Power in Congress

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Saturday, January 12, 2002
This was my introduction, as a freshman member of Congress, to how power works on Capitol Hill: Following the lead of the President, a small group of us introduced a measure to extend the term of House members from two years to four. Given its support in the White House, we thought we had a chance for success, so we were optimistic when we approached the chairman of the House Judiciary Committee, an awesome and fearsome New Yorker named Emanuel Celler. I was designated the spokesman for the group. How, I wanted to know, did Mr. Celler stand on the bill? "I don't stand on it," he responded. "I'm sitting on it. It rests four-square under my fanny and will never see the light of day." He was right. It didn't. That day I learned a vivid lesson about congressional power-that some individuals have enormous power within the institution either to move legislation forward or to kill it. 

As national attention focuses on Congress these days-on how it deals with economic stimulus packages or domestic security funding-it's crucial to remember that power is not equally shared within its walls. To understand why some proposals make it and some don't, you also have to understand who has the real power in Congress. 

This is not quite as easy as it might seem. For one thing, congressional power shifts over time. In the 19th century, the Speaker of the House had enormous power over the membership, as you can gather from the nicknames of Speakers like Thomas "Czar" Reed or Joseph "Boss" Cannon. In the early 20th century, a revolt by rank-and-file members shifted power to the committee chairmen, and this decentralizing trend was amplified by the post-Watergate reforms of 1974 giving more powers to individual members. In the 1980s and '90s, there was a sense that the decentralization of power had gone too far, and over the past decade the Speaker and his leadership team have once again become more powerful. 

The truth is, though, that power in Congress shifts not only from one era to the next, but from one election to the next-as party strength and committee alignments change-and even from one issue to the next. One proposal might move through Congress because it's the priority of a powerful committee chair or is strongly supported by the administration. Another might move because its champion has a high media profile and the ability to command national support, even though he or she does not serve on the relevant committee. 

What makes Congress different from most institutions is that no one is in charge of the entire body. There is no CEO or person whose desk has a plaque reading, "The Buck Stops Here." There are easily identifiable leadership positions, of course, where the organizational charts tell you that power should reside. Yet despite their stature and their visibility in the media, congressional leaders don't actually have much power to force members to act in a certain way. This is because Congress is highly decentralized, few members consider themselves followers, and the leaders do not have many formal powers to call upon. When he was Senate Majority Leader, Bob Dole would often say that a "p" was missing from his title-that he should have been called Majority Pleader instead.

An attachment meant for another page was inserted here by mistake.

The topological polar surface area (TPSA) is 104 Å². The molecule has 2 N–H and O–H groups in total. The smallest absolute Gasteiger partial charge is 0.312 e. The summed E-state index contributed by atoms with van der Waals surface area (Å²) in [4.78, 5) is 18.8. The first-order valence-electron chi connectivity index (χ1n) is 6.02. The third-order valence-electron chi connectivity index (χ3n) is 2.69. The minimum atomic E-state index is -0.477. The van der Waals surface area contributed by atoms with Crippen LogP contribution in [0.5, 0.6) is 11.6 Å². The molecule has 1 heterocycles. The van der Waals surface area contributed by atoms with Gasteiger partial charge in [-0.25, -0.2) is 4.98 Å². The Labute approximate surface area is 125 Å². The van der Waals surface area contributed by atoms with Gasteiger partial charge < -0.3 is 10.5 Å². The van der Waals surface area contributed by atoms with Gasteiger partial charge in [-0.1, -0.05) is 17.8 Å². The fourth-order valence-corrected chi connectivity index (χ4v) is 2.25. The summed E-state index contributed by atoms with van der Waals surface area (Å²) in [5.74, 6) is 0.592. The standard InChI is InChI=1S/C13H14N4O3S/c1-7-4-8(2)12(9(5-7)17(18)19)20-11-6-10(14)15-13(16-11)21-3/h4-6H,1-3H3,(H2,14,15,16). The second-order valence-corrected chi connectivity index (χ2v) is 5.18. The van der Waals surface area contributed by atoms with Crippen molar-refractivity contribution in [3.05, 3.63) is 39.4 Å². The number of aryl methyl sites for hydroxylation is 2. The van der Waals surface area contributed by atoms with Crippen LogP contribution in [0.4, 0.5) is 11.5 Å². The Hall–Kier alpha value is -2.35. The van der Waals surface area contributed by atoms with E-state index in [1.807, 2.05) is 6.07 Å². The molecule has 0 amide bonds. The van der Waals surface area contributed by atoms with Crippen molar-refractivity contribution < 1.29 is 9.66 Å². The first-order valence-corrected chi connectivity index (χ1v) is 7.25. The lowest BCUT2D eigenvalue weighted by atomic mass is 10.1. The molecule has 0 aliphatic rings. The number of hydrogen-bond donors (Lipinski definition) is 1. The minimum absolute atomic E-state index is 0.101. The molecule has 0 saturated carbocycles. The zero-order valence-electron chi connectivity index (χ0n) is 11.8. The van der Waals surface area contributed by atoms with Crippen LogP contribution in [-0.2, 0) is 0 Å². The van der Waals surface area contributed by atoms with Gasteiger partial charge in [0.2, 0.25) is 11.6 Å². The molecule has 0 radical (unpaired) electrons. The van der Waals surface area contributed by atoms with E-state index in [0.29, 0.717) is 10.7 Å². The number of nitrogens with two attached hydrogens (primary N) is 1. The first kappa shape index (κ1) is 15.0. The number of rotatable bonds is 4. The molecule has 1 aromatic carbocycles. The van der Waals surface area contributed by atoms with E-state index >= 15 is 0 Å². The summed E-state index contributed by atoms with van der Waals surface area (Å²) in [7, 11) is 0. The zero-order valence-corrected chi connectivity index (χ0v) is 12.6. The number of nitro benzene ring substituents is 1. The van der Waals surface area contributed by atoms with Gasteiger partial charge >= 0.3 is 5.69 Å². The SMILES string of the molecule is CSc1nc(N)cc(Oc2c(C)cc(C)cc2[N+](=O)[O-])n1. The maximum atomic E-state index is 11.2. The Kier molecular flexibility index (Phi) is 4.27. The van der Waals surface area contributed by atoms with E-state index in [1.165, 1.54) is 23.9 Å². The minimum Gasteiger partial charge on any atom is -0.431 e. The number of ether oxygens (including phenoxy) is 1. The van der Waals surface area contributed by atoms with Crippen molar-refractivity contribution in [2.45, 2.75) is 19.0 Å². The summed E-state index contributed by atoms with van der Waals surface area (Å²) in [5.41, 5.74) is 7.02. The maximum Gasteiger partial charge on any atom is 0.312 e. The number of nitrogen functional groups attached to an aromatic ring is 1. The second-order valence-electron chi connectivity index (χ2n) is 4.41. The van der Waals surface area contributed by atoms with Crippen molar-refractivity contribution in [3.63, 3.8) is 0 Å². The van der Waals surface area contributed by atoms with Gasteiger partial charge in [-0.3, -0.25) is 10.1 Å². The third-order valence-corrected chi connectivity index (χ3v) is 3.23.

Former Speaker Carl Albert used to say: "I have no power but the power to persuade." 

This is because individual members have power, too, and it comes from multiple sources. Obviously, it helps to hold a committee chairmanship or serve on particular committees, such as the "money" committees that in recent decades have become dominant on Capitol Hill. But beyond that, members learn to rely on other strengths. They may be persuasive debaters or securely in command of the facts they need to convince others; they may be well-liked or highly respected for their judgment; they may be adept fundraisers who can help out other members in their campaigns for re-election; they may be media-savvy or especially skillful at gaining support from key special interest groups. Power also rests in the hands of those who have effective political skills-the ability to listen, build coalitions, accommodate different points of view, and make compromises. And sometimes, power grows out of members' accomplishments outside Congress-as Senator John McCain's years as a POW have given him enormous standing on defense issues. 

Whatever its source, power is what moves ideas and legislative proposals along in Congress. The trick-and the fascination-in trying to gauge sources of power is that they are different for every bill. This makes Congress a complex institution, but as Emanuel Celler taught me, sometimes all you need is a moment to learn where power truly lies. 

(Lee Hamilton is Director of the Center on Congress at Indiana University. He was a member of the U.S. House of Representatives for 34 years.)